In truth, the stigmatizing label of “illegal drug user” is just one of many unjust labels with which CTP users are burdened. A majority will experience stigmatization on multiple fronts due to: gender, sexual orientation, race, socio-economic status, mental illness, communicable disease, chronic or terminal illness. In his study focusing on the oppression and stigmatization of medicinal cannabis users, Victoria-based Philippe Lucas found such treatment by society can lead to feelings of helplessness, depression, anxiety, and a general lack of motivation to overcome the imposed oppression (2010). One must become educated and empowered in order to combat such oppression.
There has never been a more important time within the cannabis movement. While stigmatization is all too common, access writing and research regarding CTP is only a click away. The Bottorff et al., study quotes the views of CTP users about where the conversation should be headed. They write, “One man (aged 42, daily user, AIDS) argued that if the perception of cannabis was to change to being a therapeutic agent rather than a recreational drug, much would be improved:
“It’s that stigma attached to pot. That lovely word pot has such bad condemnation [sic] to it. Meanwhile people can pop sleeping pills left, right, and center, and nobody thinks anything of it. So it’s a perception. When we can change that perception of what this is and what the approach is [cannabis as therapy], the battle is half won. [It would help for] people to talk about the issue, get proper information out there, and if you can stack the seats with informed people and reach out to a community where you need to reach out to, then you can start the process.” (2013)
This conversation has begun, but education needs to be deliberate and focused if viewpoints can be shifted away from fear and stigmatization and towards knowledge and acceptance.
CTP users today bear the responsibility of demonstrating user behavior that is beyond reproach. That means taking the personal responsibility of being a role-model for cannabis use in spite of resistance. As Bottorff et al., report, “Leading by example was what one participant (aged 42, daily user, HIV/AIDS) believed he could do to change society’s perceptions of him and his CTP use.
“I can only do what I can do for myself and present myself and approach my life in the way that shows that I am not a drug addict. I am not a detriment to society. I’m actually trying to be a part of society but I am kind of running into a lot of roadblocks. I know how the world works. It happens slowly, very slowly, and usually it’s one or two or three people who start and take it somewhere and then other people build on it. That’s all you can do.” (2013)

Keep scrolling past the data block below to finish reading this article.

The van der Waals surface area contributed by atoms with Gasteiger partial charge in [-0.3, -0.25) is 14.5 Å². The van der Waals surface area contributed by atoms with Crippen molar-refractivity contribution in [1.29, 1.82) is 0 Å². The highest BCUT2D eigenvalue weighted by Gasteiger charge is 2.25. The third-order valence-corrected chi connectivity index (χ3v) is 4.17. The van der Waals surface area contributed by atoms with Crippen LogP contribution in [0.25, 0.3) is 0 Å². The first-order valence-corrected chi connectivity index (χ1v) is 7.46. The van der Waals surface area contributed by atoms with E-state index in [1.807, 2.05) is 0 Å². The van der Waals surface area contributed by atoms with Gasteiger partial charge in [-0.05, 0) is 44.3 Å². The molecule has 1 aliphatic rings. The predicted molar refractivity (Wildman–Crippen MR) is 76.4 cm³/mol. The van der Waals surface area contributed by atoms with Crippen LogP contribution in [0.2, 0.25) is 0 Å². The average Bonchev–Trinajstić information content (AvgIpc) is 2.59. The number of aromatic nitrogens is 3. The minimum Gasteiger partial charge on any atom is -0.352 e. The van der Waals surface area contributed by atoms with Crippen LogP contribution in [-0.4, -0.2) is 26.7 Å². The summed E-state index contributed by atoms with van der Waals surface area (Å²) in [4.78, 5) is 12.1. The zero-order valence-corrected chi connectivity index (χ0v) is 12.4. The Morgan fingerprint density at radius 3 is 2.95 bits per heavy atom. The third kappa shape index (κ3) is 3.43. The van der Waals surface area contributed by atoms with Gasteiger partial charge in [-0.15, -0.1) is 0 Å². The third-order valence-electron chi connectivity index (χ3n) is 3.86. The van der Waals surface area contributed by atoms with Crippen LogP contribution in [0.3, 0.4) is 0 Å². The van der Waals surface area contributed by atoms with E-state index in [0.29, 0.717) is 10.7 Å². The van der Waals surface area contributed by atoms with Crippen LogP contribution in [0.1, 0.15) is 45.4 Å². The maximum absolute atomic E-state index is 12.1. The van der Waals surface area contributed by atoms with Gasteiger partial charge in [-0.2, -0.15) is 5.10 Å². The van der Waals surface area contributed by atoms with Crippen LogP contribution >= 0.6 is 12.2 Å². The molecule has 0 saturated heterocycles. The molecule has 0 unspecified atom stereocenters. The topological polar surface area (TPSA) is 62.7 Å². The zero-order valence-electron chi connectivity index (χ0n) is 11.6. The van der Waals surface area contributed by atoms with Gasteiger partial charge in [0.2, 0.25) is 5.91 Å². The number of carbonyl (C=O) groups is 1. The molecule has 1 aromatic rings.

As ever, educating society can be achieved in various ways: informing government officials about shifts in perspective, writing letters to the editor and other submissions to news outlets, and participating in informed discussions. As an example, the Sensible BC campaign has the potential to dramatically change the cannabis policy in British Columbia permanently. I feel it is the duty of every cannabis user to become involved.
By helping the movement you will in return help yourself. Philippe Lucas asserts that users who, “regain a sense of control over their conditions and treatment options […] are much more likely to successfully adapt to the physical, mental and social challenges they face, including social stigma and resistance from the medical community” (2010, p.163). Many individuals have chosen to become CTP users for a variety of reasons; once they accept themselves as users, they become an inspiration to others.
In summary, be proud of what you have accomplished and that you have made the right choices for your needs—acknowledge that you are pioneers. You are living in a time where you can change history. Accept that you are stigmatized against but gather strength from knowing a critical mass has been reached—and when we unite our voices, we will have power to change the way the world views cannabis.
Bottorff JL, Bissell LJL, Balneaves LG, Oliffe JL, Capler NR and Buxton J, (2013). Perceptions of cannabis as a stigmatized medicine: A qualitative descriptive study. Harm Reduction Journal 2013, 10:2.
Goffman, E., 1963. Stigma: Notes on the management of spoiled identity. Englewood Cliffs, NJ: Prentice-Hall.
Lucas, P., 2010.Patient-centered strategies to counter stigma, oppression and forced incarceration in the C/S/X and medical cannabis movements. Interface: a journal for and about social movements. Vol. 2 (2), pp. 149-167.